Hello Carpoolians!!!

October 11, 2015 , by Pragya Thapaliya, Leave your thoughts
Hello Carpoolians!!! » My Dreams Mag
History has repeated itself after the Nepalese leaders took no heed of Indian government's 13-month long economic blockade which extended from March 1989 to April 1990. As believed by many, when Nepal did not postpone the enactment of constitution as requested by India, the "unofficial" embargo has made life difficult for the Nepali population.

The short supply of the basic necessities caused their market prices to hike up but things have gone out of hand due to fuel shortage. As the fuel containers are stranded at the Nepal-India border, the government resorted to apply odd-even rule in vehicle and as the crisis deepened, fuel supplies were rationed. Only public and emergency vehicles along with schools and colleges were provided with fuel but also in limited quantity. The roads are occupied by vehicles queuing up in never-ending lines.

Clinging on to the bus doors and riding hoods to commute to their work or colleges is an everyday scene in Kathmandu these days. People had tried everything — from walking long distance to cycling to their destination but this alone was not sufficient. Since, desperate times call for desperate measures, the concept of carpooling and hitchhiking has been introduced in Kathmandu. In the times of crisis, Carpool Kathmandu has been a revelation for the city dwellers.

In the times of crisis, Carpool Kathmandu has been a revelation for the city dwellers.

Sumana Shrestha founded the group Carpool Kathmandu which intends to match the people who are in need of ride to their destinations with those willing to offer rides. It has been a little more than a week, and the group has already managed to attract more than 70,000 individuals and the posts have soared to more than 1100 each day. The group members use the hash tags ‘#ask’ and ‘#offer’ to post their needs. If the match is made, ‘#filled’ is used to notify other members.

(From left to right) Sumana Shrestha, Anish Shrestha and Manish Shrestha

Along with Sumana, Anish Shrestha, Anish Bajracharya and Manish Shrestha are the other prime members of the group. Anish is the CEO and co-founder at Yellow Nepal and Fawesome Apps, and Manish is the Head of Business Development at his creative agency Kazi Studios. Sumana met both Anish and Manish online and she coordinated with the latter when she was working for the quake relief remotely. Anish reached out to her as he was also thinking of making a website for similar purpose.

Shrestha floated the idea of the group when she had to walk everywhere she needed to go on September 28th and ended up getting blisters on her feet. Recalling the day, she shares: “While I couldn’t find a taxi or a public vehicle to hop in, I saw many cars that had only one person in it or scooters and bikes with no pillion. I really wanted to ask for a ride, but I hesitated a bit. It is not a common practice in Kathmandu to ask for lifts."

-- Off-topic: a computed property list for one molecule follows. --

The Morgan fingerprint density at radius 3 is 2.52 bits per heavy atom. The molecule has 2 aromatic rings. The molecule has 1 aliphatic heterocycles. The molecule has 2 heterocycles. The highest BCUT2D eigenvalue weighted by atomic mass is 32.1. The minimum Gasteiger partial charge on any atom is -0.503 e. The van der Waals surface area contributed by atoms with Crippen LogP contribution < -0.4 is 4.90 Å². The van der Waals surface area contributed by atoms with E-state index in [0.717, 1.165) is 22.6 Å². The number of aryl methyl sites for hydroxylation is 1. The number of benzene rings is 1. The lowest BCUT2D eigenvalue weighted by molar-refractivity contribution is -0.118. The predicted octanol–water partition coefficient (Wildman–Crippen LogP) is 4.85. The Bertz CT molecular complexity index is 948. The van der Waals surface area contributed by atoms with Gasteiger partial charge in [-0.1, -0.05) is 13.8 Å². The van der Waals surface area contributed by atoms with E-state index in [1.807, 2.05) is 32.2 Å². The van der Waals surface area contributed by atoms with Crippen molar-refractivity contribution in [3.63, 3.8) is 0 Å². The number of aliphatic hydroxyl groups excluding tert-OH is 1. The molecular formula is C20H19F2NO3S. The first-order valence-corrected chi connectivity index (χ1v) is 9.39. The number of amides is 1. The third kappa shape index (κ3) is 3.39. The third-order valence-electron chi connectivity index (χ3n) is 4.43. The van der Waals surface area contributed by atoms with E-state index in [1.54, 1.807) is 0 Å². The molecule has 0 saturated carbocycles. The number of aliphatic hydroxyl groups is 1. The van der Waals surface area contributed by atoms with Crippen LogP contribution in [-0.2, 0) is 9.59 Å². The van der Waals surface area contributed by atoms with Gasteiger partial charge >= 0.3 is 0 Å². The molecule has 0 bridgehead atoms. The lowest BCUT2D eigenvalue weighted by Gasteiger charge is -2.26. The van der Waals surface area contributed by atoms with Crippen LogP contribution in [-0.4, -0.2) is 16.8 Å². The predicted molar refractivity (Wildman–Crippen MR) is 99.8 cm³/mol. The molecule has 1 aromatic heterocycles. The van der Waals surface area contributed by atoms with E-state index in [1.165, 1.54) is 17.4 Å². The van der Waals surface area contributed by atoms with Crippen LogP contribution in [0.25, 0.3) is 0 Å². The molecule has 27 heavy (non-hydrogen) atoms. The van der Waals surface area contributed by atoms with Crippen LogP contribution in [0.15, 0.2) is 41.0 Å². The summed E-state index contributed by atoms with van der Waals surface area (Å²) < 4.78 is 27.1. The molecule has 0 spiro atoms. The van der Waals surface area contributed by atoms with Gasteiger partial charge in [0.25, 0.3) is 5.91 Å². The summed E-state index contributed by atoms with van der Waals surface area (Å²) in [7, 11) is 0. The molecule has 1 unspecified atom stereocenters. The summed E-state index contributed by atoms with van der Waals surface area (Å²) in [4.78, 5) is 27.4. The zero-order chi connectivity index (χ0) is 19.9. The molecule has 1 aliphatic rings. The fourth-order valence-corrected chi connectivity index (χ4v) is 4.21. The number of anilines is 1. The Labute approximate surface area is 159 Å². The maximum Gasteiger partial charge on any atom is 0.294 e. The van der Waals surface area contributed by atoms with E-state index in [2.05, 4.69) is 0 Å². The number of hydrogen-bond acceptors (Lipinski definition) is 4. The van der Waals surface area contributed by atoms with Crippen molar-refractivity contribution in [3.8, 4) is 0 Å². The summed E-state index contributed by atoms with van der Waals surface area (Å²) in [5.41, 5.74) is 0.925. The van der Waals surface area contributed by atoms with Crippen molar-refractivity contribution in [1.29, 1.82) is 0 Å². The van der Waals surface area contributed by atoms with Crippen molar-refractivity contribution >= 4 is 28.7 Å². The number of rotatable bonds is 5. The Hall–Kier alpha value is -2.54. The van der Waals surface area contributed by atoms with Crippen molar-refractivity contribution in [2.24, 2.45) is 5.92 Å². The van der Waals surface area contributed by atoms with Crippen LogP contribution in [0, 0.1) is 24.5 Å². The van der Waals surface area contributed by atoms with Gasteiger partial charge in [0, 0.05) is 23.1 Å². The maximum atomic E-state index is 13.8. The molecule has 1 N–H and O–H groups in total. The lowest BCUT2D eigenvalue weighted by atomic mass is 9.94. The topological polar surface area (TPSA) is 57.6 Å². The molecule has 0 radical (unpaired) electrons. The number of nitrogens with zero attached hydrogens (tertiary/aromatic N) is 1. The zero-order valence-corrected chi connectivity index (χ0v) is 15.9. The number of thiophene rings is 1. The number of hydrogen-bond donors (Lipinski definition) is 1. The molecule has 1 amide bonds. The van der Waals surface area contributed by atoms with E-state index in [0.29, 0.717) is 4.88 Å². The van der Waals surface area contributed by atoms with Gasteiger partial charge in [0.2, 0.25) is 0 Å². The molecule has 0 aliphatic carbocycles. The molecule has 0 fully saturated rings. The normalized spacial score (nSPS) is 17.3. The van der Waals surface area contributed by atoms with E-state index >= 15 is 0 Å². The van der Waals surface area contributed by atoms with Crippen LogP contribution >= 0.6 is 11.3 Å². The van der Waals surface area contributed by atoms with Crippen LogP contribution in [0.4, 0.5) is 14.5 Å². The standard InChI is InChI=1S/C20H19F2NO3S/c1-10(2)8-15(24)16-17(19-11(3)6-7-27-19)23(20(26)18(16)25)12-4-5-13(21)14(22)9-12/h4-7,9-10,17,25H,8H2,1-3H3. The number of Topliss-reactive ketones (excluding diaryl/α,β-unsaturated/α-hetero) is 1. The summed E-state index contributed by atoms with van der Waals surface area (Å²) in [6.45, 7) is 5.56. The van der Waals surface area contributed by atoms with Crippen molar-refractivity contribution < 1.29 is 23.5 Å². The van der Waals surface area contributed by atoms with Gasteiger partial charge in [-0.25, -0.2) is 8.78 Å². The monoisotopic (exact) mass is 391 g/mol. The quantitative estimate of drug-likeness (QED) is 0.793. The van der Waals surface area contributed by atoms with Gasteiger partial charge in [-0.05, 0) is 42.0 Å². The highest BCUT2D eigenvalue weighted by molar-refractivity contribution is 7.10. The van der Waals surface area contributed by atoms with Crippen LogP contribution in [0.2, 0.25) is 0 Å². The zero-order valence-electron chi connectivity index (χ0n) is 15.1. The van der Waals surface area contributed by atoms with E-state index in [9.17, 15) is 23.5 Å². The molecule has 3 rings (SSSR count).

"There are always concerns about safety, and the culture also refrains us from talking to strangers – there are just so many factors that prevent us from asking for a ride. I thought if I could just reduce those risks, the fear of ‘not knowing the person’, perhaps I could get a ride,” said Sumana. Later that night, Sumana went on to create the group on Facebook.

One can easily visit the profile of the askers and offerers and lessen space for doubt and suspicion, which is why the group has made people more open to the idea of carpooling. The altruism and patriotism continues to get stronger as the neighbouring nation’s blockade led fuel crisis doesn’t seem to get any better, and Kathmandu denizens have started being less unsure and have started receiving or offering help to strangers.

“What is more interesting and humbling is that it has really morphed into a living platform, there is a lot of interaction, lots of personal stories carpooling and lots of picture updates. Moreover, the concept of carpooling and helping each other seems to have really penetrated the psyche of Kathmandu folks. They are offering rides to strangers,” adds Sumana.

The concept of carpooling and helping each other seems to have really penetrated the psyche of Kathmandu folks. They are offering rides to strangers.